How to meet your duty of care requirements when employees travel overseas Featured

12:41pm EDT March 1, 2011
How to meet your duty of care requirements when employees travel overseas

Traveling and working abroad often comes with risks, and savvy employers recognize that having employees overseas heightens their corporate liability. By protecting employees against the risks of global travel, employers can manage risks to their business, finances and reputation.

“In today’s litigious society, corporate governance and duty of care are paramount to a company’s crisis management strategy,” says Justin Priestley, executive director for Aon Crisis Management. “Businesses need to react to incidents in a timely and consistent manner, protecting their people, assets, balance sheet and brand reputation.”

Smart Business spoke with Priestley and Kevin J. Pastoor, CPCU, managing director of Aon Risk Solutions, about how to keep your employees safe abroad.

How can businesses ensure that they are meeting their duty of care requirements?

There is a lot of complicated case law on this subject, but the issues are simple. There are three things businesses should consider, and by doing so, they will meet their duty of care.

The first step is actively trying to understand what the risks are for your people, and that means doing a formal assessment of risk. If you say you didn’t know about it, that’s not good enough. You could have tried to find out.

The second thing you need to do is come up with appropriate risk management measures that are matched to the risks you think exist. You need to demonstrate that the plan you are coming up with is appropriate for the risks your employees are facing.

Third, organizations should have a plan and discuss it. Talk about appropriate levels of insurance and how employees are going to get to the airport if there is a problem. Broadly speaking, those steps together provide organizations with a much better opportunity to demonstrate that they are meeting duty of care.

How can businesses ensure they are prepared for travel emergencies?

An adviser can match what it delivers to what it thinks are the main pillars of activity. So up front, it would provide information to travelers so they are aware of the risks in a particular area. An adviser can also provide some basic-level training for travelers.

Another thing a consultant can do, if people are traveling to an elevated risk location — somewhere like Mexico or India — is conduct an independent risk assessment of that proposed journey. It can be done quite quickly; it’s not some long, laborious process. It provides the concerned organization with a third-party independent review for a journey before it is booked, which backs them up in their assessment.

What type of training and education should employers provide for traveling employees?

There are two types of training. E-learning allows organizations to show that people have done the training. We also do an elevated risk course, which is instructor-led.

That course tends to be more specific to a particular client. Another option is an elevated risk course, in which the threats and risks are determined for where someone is going, and then travelers are trained to understand them. For instance, if you are in Central America, kidnapping is one of the major risks, and this is how it happens.

Then a consultant can offer advice on situational awareness. Many people understand what to look for and how to notice if something suspicious is happening. There is some really basic advice on risk mitigation strategies, like not wearing your Rolex watch if you’re traveling in more interesting parts of the world.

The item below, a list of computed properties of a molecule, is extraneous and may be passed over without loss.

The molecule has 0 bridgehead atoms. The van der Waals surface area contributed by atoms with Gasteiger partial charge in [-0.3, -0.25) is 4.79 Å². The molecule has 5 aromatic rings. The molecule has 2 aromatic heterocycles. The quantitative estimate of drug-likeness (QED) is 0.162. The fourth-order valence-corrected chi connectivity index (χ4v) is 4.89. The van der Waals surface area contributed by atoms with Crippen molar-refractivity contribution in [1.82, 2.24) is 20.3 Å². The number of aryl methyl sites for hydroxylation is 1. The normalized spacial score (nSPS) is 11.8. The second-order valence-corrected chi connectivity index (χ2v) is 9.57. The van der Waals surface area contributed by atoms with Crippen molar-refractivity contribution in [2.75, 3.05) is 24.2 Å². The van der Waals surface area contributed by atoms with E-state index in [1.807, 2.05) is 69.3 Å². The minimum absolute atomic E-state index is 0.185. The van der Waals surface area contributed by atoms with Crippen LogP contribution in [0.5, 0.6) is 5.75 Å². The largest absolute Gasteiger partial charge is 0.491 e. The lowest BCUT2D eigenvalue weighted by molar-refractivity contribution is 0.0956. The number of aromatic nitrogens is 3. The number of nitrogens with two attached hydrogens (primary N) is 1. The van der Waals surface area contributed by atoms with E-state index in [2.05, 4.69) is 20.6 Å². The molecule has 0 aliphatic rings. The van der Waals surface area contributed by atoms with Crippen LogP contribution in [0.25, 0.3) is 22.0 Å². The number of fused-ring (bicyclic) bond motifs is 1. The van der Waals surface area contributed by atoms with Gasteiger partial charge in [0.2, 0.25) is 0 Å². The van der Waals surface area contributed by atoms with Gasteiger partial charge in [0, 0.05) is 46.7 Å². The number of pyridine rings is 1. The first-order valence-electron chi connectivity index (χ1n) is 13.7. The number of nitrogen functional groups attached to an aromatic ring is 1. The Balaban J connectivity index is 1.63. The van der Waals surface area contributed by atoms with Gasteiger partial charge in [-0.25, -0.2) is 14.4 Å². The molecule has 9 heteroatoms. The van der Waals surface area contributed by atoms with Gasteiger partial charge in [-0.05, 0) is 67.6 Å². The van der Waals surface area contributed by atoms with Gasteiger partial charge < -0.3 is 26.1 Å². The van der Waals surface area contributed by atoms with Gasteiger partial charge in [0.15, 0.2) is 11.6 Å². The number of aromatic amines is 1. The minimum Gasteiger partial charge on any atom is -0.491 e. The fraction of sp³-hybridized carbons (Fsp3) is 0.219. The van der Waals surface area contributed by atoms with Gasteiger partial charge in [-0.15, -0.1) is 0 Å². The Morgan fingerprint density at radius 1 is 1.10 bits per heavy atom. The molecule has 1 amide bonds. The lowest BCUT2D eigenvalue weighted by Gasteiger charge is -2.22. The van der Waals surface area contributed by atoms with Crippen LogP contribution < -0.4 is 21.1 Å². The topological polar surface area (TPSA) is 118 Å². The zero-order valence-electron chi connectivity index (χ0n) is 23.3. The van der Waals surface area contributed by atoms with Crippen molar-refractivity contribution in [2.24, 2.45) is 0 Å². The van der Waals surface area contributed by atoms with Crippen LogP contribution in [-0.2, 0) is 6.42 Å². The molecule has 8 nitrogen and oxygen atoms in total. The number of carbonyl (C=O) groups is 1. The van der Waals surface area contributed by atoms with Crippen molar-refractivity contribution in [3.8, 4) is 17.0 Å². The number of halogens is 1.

It’s important to focus on sensible, pragmatic advice that businesspeople need to understand.

What innovative services can help business travelers?

Mobile technology enables a traveler to see a country’s risk information on the go. Putting that information in people’s pockets is actually quite useful.

It doesn’t produce 20 pages of data on each country. It’s short, concise and condensed. Most people don’t want to read for 30 minutes to understand an issue. They want to read it in two minutes.

Second, there is a nice travel management system for risk managers or corporate security that enables them to know at the push of a button where their people are on a day-to-day basis and what the risk exposure is for those people.

Aon WorldAware, our online country information service, grades risks by looking at what is going on in that country, the capability of the terrorist organizations and their modus operandi. It gives ratings of 1 through 5, on a daily, weekly, or monthly basis, and they can print a report showing how many people they have in low-risk countries, or Level 4 or 5 countries, how many incidents they have had and where those incidents occurred.

It is an independent assessment. A partner has people constantly reviewing every country. There are 10 factors, including terrorism, civil disobedience, kidnap and ransom, street crime. All 10 factors for every country are assessed and scored 1 through 5.

Countries rated 1 through 3 are appropriate for routine business travel. For countries 4 and 5, you have to consider the risks a bit more. To put that into context, Level 5 countries like Iraq, Somalia, or Afghanistan have extreme risks.

The system monitors what happens in the world on a daily basis, and the countries are updated as the risk profile changes. So the Netherlands was last changed in mid-December, but for Egypt, we’ve changed the site on a daily basis for the last three weeks.

Justin Priestley is executive director for Aon Crisis Management. Reach him at +44 (0)20 7882 0478 or

Kevin J. Pastoor, CPCU, is managing director of Aon Risk Solutions. Reach him at (248) 936-5346 or